# Tag Info

### Constant of Motion in Quantum Mechanics for explicit time-dependent Operators

Take any time-independent operator $X$ which commutes with the Hamiltonian and multiply it by an arbitrary real-valued function of time : $$Y(t) = f(t)X$$ Then $Y(t)$ commutes with the Hamiltonian, ...
• 5,771
Accepted

• 20.1k
1 vote

### Where does the complex conjugate term generally come from in a Hamiltonian?

This type of Hamiltonian is a second quantisation one. The most important part is defining your operators $a$ and $a^\dagger$. For example, if you have two interacting dipoles the interaction energy ...
Accepted

### Where does the complex conjugate term generally come from in a Hamiltonian?

The simplest justification is probably that the Hamiltonian has to be Hermitian. After all, its eigenvalues are interpreted as the possible energies of the system, and hence they need to be real. This ...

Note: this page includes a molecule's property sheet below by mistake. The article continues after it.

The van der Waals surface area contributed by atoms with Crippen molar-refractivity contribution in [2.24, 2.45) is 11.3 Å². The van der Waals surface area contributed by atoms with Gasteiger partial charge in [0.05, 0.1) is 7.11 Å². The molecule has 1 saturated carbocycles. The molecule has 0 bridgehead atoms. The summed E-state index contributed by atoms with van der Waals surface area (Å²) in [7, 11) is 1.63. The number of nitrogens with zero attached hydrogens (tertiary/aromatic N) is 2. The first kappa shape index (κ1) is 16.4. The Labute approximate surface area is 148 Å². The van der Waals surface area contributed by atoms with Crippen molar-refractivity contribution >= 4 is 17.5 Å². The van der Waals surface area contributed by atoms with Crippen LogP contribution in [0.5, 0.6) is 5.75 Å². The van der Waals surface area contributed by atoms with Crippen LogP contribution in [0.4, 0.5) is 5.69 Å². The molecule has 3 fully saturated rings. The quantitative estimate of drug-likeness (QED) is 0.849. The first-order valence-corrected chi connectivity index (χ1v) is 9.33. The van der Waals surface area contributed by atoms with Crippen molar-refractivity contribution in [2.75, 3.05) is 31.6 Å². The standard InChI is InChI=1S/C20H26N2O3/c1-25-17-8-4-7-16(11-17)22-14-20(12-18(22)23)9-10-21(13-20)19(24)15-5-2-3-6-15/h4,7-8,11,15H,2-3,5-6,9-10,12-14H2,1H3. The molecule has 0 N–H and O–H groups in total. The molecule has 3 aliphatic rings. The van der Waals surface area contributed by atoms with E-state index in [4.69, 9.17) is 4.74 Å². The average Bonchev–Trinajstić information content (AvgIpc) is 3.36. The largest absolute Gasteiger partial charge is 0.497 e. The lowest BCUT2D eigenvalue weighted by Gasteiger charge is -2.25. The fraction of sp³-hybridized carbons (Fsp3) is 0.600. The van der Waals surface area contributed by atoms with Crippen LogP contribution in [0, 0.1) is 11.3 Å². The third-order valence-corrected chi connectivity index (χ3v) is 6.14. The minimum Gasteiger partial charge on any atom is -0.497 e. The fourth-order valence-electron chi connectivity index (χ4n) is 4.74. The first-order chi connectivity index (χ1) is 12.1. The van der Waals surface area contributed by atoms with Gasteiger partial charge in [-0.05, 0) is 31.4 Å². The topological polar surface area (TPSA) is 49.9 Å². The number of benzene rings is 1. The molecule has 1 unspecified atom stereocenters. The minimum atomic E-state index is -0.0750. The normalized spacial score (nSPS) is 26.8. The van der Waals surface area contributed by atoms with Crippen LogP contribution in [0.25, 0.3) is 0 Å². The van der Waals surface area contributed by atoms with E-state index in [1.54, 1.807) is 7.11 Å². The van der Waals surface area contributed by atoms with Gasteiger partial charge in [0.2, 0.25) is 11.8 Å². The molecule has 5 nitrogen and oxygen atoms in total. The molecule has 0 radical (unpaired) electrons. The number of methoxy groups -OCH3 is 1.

• 18.1k
Accepted

### Does the Hamiltonian always commute with the Time Evolution Operator?

What can be said about the general case, in which $H$ depends on time explicitly? Specifically: Do $U(t, t_0)$ and $H$ still commute? No, not in general. In general, you can write $U$ as a time-...
• 20.1k
1 vote

The expression for the determinant of a square matrix $M$ of size $N$ is $$\det M = \sum_{\sigma \in S_N} \mathrm{sgn}(\sigma)M_{1,\sigma(1)}\ldots M_{N,\sigma(N)}.$$ In this case, $M_{mn} = A_n\... • 9,524 2 votes Accepted ### Exercise on self-adjointness of Hamiltonian Thanks to @ZeroTheHero who brought me onto the right track, I was able to find the solution to the problem myself. The Hamiltonian with respect to the basis$\{ | \psi \rangle, |\phi \rangle, |\Gamma\...
• 593
In the classical framework, the exchange interaction term S$_{i}$ $\cdot$ S$_{j}$ satisfies the rotation invariance of the x,y,z-direction, but the uniaxial anisotropy term ${(S_{i}^{z})}^2$ breaks ...